4 Poems by Tiana Clark

Self-Portrait at Divorce

Tiana Clark

After reading Stag’s Leap again and finally knowing

what the hell Sharon Olds was writing about


The day my husband left

I accidentally set off the house alarm

and the dog finally curled into my chest

like a warm croissant of cream fur and you

had replaced the trash bag for the last time

and the recycling and I walked into

your office and I wept and wept inside

your pillow on our bed (whoops) I mean my bed

a California king our biggest bed yet because

we wanted space for our long bodies to stretch

and room the for the dog to splay and I put water

in the dog bowl and I told myself that I had to remember

to do that because you had always done that simple task

Poem by V. Penelope Pelizzon

Of Vinegar    Of Pearl    (an excerpt)

V. Penelope Pelizzon


“The elements return to the body of their mother.”  —Paracelsus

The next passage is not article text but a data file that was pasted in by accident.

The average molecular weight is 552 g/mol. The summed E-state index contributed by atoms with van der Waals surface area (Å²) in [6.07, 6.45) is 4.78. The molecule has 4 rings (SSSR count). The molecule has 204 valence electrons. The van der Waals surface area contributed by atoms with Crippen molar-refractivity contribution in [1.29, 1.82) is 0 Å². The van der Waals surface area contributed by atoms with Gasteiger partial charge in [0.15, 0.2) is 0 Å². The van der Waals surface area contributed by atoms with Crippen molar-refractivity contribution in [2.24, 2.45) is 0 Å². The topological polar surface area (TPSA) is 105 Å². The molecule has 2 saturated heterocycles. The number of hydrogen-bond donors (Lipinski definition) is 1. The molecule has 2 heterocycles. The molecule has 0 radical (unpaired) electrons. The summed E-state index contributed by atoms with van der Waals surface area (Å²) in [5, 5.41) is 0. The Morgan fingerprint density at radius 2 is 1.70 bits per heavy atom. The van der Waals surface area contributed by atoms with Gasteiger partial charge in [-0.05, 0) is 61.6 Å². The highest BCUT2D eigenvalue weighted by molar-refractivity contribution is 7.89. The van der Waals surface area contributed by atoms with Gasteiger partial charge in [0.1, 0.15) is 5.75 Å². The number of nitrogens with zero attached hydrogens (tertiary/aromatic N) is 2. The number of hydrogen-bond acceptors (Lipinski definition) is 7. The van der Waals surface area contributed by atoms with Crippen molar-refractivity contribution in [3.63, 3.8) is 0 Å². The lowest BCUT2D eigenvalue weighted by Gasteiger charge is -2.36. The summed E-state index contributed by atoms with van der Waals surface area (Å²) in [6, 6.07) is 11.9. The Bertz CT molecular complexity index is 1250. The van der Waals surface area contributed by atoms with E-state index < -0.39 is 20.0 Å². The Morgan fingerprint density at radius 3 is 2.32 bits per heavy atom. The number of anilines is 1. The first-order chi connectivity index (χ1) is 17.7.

Like pulp-and-spittle wasps’ nests

built in their season to last

only until winter, bones

crumble in her as she sits.

She sections the day’s clemen-

cies into mouthfuls, hawks out

any bitter pips, swallows

good pungence with sips of smoke

—Lapsang Souchong or Laphroaig,

depending on the hour—

preferring solitude to

solicitude from the kind,

including her children who

were hard to bear and are hard

now to hear. Nine decades have

drawn her, masterwork of ten-

don and vein illustrating

frailty condensing to one

ferocious node, a will still

refusing to cede. But now?

When the heart no longer turns

the blood’s tide. When fluid pools,

refusing to be sluiced back

into its channels. She’s walked

so far down the strand that seals

barely lift their heads as she

steps over them, returning

finally to her sisters.

She’s up to her knees now in

a flosh of her body’s own

sea-wash. Dying? Or dying-

ish? Is this it? Is it this?


5 Poems by Nancy Reddy

Spooky Action at a Distance

Nancy Reddy

In the Nashville airport, in gate C-84, in the industrial carpet and molded

plastic seats

where we all wait to be carried elsewhere,


a baby sleeps against his mother’s


chest. His right foot is froglegged up to meet his chest. He’s that new, his body

soft and curled

as if to fit still the small space of the womb.


The universe is thin. Even across this gate—